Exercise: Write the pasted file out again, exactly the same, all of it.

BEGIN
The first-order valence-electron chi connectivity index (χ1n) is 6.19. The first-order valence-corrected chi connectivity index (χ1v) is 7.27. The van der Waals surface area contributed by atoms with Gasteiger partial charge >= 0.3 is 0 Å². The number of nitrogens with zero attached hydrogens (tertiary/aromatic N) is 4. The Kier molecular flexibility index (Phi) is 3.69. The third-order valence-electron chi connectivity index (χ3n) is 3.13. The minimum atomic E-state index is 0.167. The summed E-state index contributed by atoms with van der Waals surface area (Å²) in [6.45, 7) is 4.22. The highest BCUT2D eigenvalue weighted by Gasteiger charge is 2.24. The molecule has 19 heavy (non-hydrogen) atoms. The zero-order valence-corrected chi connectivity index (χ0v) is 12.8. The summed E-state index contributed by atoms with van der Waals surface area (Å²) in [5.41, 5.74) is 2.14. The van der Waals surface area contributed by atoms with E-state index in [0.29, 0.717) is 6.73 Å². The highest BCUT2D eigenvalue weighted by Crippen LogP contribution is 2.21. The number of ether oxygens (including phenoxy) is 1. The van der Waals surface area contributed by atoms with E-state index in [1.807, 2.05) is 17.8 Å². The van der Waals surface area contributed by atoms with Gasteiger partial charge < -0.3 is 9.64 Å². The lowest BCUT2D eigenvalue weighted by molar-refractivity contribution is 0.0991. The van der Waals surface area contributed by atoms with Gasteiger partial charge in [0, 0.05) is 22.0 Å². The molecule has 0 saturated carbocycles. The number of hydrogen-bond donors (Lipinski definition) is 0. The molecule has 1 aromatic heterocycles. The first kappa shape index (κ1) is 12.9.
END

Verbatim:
The first-order valence-electron chi connectivity index (χ1n) is 6.19. The first-order valence-corrected chi connectivity index (χ1v) is 7.27. The van der Waals surface area contributed by atoms with Gasteiger partial charge >= 0.3 is 0 Å². The number of nitrogens with zero attached hydrogens (tertiary/aromatic N) is 4. The Kier molecular flexibility index (Phi) is 3.69. The third-order valence-electron chi connectivity index (χ3n) is 3.13. The minimum atomic E-state index is 0.167. The summed E-state index contributed by atoms with van der Waals surface area (Å²) in [6.45, 7) is 4.22. The highest BCUT2D eigenvalue weighted by Gasteiger charge is 2.24. The molecule has 19 heavy (non-hydrogen) atoms. The zero-order valence-corrected chi connectivity index (χ0v) is 12.8. The summed E-state index contributed by atoms with van der Waals surface area (Å²) in [5.41, 5.74) is 2.14. The van der Waals surface area contributed by atoms with E-state index in [0.29, 0.717) is 6.73 Å². The highest BCUT2D eigenvalue weighted by Crippen LogP contribution is 2.21. The number of ether oxygens (including phenoxy) is 1. The van der Waals surface area contributed by atoms with E-state index in [1.807, 2.05) is 17.8 Å². The van der Waals surface area contributed by atoms with Gasteiger partial charge < -0.3 is 9.64 Å². The lowest BCUT2D eigenvalue weighted by molar-refractivity contribution is 0.0991. The van der Waals surface area contributed by atoms with Gasteiger partial charge in [0, 0.05) is 22.0 Å². The molecule has 0 saturated carbocycles. The number of hydrogen-bond donors (Lipinski definition) is 0. The molecule has 1 aromatic heterocycles. The first kappa shape index (κ1) is 12.9.